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Small Rewards Can Push Productivity

July 15, 2002
Related Topics: Recognition, Compensation Design and Communication, Featured Article, Benefits

In a weak economy, it can be especially challenging to motivate employees.Fewer dollars are earmarked for bonus or incentive programs, and management isloath to support any cash giveaway, even when a program is directly tied tobottom-line results. But that doesn’t mean you have to throw away the idea ofrewarding employees for improved behavior. Small gifts that symbolize yourappreciation can have a surprising impact on employee satisfaction andperformance, carrying more weight even than cold cash.

Even if you have a big budget for recognition programs, cash is rarely thebest motivator, says Andrew Perlmutter, cofounder of InMarketing Group, anincentive company located in Mahwah, New Jersey. "You never want to confuserecognition with compensation," he says. "When you pay people for doing agood job, it becomes part of their salary expectations." A gift, however --whether it’s a trip to Cancun or a coffee mug -- is a luxury separate fromcompensation that shows respect and commends accomplishment. "Buying anemployee dinner for two may only cost you $40, but the acknowledgment of a jobwell done has significant value," Perlmutter says.

If your budget is limited, inexpensive gifts delivered with fanfare may bejust the push you need to improve performance. "If you create a recognitionprogram that is fun and makes a big deal of successes, people will get excitedabout it," says Pat Zingheim, cofounder of Schuster-Zingheim and Associates,Inc., a pay and reward consulting firm in Los Angeles. It doesn’t have to beabout the value of the gift; it’s about the celebration and recognition thatgo with it. It shows employees you appreciate them and gives them a symbol ofthat recognition.

Giving gifts instead of cash as incentives can also help employees setphysical goals for improved results on the job. For example, a 25 percentincrease in sales is a nebulous aim, even if a monetary commission is attachedto it, but a goal of winning a family trip or a new set of golf clubs issomething employees can visualize, Perlmutter says. "It helps them paint apicture of their goals and what they need to do to accomplish them."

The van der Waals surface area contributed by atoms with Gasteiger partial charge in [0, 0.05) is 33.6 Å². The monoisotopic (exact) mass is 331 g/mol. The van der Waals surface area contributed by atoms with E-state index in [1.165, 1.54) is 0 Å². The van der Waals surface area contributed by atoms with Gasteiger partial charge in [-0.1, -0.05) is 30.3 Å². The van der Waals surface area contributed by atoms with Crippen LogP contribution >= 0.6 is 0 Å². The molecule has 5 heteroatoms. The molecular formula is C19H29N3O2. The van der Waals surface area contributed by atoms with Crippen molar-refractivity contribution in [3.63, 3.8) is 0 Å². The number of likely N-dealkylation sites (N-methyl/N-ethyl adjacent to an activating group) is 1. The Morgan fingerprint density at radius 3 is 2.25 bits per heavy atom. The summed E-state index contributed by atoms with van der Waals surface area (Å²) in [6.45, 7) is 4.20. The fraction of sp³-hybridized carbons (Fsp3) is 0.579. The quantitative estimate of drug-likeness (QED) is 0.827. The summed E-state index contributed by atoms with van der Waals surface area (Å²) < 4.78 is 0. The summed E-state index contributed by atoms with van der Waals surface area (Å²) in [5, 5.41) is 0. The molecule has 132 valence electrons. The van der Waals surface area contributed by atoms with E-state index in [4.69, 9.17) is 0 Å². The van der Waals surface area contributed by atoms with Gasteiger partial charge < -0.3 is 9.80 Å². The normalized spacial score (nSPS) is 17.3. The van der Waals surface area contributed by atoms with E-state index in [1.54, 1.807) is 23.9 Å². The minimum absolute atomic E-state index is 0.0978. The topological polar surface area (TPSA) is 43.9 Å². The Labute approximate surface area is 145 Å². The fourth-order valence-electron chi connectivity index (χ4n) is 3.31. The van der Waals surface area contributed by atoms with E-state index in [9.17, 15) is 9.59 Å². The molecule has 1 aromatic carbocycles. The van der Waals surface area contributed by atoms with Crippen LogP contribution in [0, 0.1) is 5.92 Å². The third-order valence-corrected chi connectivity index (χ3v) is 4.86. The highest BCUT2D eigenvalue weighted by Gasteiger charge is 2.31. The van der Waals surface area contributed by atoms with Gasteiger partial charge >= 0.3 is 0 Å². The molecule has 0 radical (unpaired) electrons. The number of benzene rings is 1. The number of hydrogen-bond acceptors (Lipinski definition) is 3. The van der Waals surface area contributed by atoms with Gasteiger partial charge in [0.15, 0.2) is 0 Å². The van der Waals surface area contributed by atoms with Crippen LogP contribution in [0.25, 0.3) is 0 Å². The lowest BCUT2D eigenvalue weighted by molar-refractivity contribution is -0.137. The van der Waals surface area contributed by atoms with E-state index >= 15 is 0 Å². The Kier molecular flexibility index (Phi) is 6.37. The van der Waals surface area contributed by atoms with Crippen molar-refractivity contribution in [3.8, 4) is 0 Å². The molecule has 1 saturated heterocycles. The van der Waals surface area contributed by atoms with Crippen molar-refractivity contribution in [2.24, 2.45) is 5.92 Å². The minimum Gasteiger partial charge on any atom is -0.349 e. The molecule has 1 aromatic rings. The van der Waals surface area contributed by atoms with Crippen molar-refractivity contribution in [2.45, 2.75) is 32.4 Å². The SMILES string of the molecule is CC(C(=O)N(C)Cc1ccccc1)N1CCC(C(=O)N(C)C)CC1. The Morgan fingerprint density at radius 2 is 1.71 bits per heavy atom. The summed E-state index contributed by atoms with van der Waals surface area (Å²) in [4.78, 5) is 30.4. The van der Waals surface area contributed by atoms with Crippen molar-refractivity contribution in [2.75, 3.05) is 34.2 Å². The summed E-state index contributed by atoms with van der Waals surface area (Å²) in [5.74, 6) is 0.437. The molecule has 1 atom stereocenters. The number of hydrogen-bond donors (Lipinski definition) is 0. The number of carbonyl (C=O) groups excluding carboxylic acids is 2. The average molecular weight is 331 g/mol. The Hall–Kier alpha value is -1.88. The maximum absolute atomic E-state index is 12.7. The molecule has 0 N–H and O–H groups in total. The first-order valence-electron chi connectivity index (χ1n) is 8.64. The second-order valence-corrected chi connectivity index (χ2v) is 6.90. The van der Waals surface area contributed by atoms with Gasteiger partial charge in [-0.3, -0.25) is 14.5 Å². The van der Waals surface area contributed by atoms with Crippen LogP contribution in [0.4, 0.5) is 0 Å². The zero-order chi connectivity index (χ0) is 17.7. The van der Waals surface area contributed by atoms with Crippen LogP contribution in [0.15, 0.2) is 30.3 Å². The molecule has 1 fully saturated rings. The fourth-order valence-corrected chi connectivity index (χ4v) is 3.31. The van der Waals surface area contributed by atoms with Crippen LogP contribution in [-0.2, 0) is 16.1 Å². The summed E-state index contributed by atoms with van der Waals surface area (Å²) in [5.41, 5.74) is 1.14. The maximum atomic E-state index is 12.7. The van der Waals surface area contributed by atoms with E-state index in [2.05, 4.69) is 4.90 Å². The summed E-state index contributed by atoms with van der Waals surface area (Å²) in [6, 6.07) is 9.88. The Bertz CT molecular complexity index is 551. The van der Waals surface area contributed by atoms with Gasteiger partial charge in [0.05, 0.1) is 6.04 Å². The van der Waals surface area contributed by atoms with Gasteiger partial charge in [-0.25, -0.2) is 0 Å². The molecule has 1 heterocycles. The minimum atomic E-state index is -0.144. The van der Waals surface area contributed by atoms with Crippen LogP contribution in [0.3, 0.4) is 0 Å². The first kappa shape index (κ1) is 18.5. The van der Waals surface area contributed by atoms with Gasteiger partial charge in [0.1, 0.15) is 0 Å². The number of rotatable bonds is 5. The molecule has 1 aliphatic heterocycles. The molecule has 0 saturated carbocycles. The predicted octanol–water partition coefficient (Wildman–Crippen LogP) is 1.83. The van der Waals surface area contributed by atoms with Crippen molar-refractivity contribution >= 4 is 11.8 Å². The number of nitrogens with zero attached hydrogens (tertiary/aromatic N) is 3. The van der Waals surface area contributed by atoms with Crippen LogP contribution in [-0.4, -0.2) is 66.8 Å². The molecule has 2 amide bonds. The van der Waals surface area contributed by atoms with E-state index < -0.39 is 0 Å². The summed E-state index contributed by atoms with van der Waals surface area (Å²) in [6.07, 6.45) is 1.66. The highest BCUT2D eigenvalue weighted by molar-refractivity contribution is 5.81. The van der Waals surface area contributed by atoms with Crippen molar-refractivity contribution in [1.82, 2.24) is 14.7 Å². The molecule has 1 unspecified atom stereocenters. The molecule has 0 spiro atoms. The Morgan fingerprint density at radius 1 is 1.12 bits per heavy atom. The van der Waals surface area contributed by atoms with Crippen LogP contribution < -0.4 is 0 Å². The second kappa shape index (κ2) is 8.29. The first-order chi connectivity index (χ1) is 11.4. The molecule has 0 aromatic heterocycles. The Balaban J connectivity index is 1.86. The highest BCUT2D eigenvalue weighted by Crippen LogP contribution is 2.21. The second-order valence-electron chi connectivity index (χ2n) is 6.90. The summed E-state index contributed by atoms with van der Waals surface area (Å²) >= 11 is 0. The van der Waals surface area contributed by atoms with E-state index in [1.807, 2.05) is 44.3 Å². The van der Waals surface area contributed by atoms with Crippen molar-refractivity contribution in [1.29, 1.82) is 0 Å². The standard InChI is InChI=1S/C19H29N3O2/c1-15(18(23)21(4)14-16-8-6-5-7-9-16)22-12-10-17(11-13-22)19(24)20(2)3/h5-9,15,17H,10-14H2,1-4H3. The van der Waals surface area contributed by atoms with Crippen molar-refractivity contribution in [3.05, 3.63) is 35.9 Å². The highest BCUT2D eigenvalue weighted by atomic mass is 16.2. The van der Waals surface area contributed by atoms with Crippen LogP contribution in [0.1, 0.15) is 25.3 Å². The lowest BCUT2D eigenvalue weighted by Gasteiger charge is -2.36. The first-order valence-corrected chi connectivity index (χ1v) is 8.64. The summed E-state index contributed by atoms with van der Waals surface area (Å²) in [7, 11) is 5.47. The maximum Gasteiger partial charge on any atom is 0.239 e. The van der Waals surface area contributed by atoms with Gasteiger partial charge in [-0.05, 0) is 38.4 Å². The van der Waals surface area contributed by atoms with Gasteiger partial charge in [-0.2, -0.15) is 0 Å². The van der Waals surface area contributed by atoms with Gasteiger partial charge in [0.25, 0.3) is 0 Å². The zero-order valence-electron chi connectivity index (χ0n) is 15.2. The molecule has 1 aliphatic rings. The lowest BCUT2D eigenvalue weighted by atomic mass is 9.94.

The promise of gifts alone, however, doesn’t guarantee an incentive orrecognition program’s success. There are several issues that should beaddressed. Otherwise, the program will be a waste of money and can actuallydiscourage employees.

Making a big deal of the winners inspires employees to work harder and keeps the program in the public eye.

First you must establish a clear-cut goal for the program that is directlytied to the company’s value system, says John Farrell, senior director ofclient strategy for Carlson Marketing Group, in Minneapolis. "What is thebusiness objective you hope to accomplish?" It can be increasing sales,improving customer satisfaction, or building employee loyalty. "Not allyingthe program with the corporate mission is a common mistake."

If the goal requires a change or improvement in behavior, training may be anecessary component of the program, he adds. For example, if you want yourcustomer-service team to manage call volume more effectively, along withoffering prizes for closing more calls per day, put them throughcustomer-support and product training. "Incentives alone won’t improveproductivity if employees don’t have the skills or knowledge to change theirbehavior."

Choosing the wrong incentives can also affect the success of the program,says Perlmutter. The gifts have to be appealing, varied, and worth the change inbehavior. Give employees a selection and make it easy to get small rewards forsmall changes in behavior, while building toward something bigger. If the barfor achievement is set too high or the payoff is too far away, employees can getfrustrated at their inability to see short-term success, he says.

Communication is another critical element. A program needs a title and themeto identify it, a big launch to kick it off, and constant reminders of the goalsthrough posters, articles, and celebrations of success along the way. "Amessage has to be delivered 10 times before it’s completely absorbed,"Farrell says. "The more you reach out to people, the more successful yourprogram will be."

Once an incentive program has been launched, keep people abreast of who hasreceived rewards and remind them what they need to do to achieve their goals."If no one uses the program, it will disappear," Farrell says. Making a bigdeal of the winners inspires employees to work harder and keeps the program inthe public eye.

If it’s a peer-to-peer or manager-delivered recognition program, regularlyencourage people to acknowledge exceptional behavior and remind them of howvaluable it is, Farrell says. "Recognition is like oxygen to employees; theycan’t survive without it."

Workforce, June 2002, pp. 86-90 -- Subscribe Now!

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